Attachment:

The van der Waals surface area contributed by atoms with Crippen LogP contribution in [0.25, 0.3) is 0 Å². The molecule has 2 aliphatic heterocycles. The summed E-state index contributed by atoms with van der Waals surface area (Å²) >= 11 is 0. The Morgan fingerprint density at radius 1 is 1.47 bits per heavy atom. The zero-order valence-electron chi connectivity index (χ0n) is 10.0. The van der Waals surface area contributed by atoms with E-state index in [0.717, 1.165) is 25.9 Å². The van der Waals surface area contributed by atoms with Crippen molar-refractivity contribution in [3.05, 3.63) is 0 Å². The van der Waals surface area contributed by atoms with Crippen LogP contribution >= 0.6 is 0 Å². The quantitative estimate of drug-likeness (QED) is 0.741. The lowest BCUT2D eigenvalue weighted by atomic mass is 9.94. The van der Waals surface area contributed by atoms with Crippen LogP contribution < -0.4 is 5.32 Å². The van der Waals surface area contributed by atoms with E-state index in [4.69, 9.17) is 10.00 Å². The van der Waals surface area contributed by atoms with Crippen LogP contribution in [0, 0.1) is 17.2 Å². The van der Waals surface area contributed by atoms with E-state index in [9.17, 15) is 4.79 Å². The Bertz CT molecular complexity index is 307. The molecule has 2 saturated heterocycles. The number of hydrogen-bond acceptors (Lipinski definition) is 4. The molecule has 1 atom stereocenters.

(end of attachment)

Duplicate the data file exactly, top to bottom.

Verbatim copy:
The van der Waals surface area contributed by atoms with Crippen LogP contribution in [0.25, 0.3) is 0 Å². The molecule has 2 aliphatic heterocycles. The summed E-state index contributed by atoms with van der Waals surface area (Å²) >= 11 is 0. The Morgan fingerprint density at radius 1 is 1.47 bits per heavy atom. The zero-order valence-electron chi connectivity index (χ0n) is 10.0. The van der Waals surface area contributed by atoms with E-state index in [0.717, 1.165) is 25.9 Å². The van der Waals surface area contributed by atoms with Crippen molar-refractivity contribution in [3.05, 3.63) is 0 Å². The van der Waals surface area contributed by atoms with Crippen LogP contribution >= 0.6 is 0 Å². The quantitative estimate of drug-likeness (QED) is 0.741. The lowest BCUT2D eigenvalue weighted by atomic mass is 9.94. The van der Waals surface area contributed by atoms with Crippen LogP contribution < -0.4 is 5.32 Å². The van der Waals surface area contributed by atoms with E-state index in [4.69, 9.17) is 10.00 Å². The van der Waals surface area contributed by atoms with Crippen LogP contribution in [0, 0.1) is 17.2 Å². The van der Waals surface area contributed by atoms with E-state index in [9.17, 15) is 4.79 Å². The Bertz CT molecular complexity index is 307. The molecule has 2 saturated heterocycles. The number of hydrogen-bond acceptors (Lipinski definition) is 4. The molecule has 1 atom stereocenters.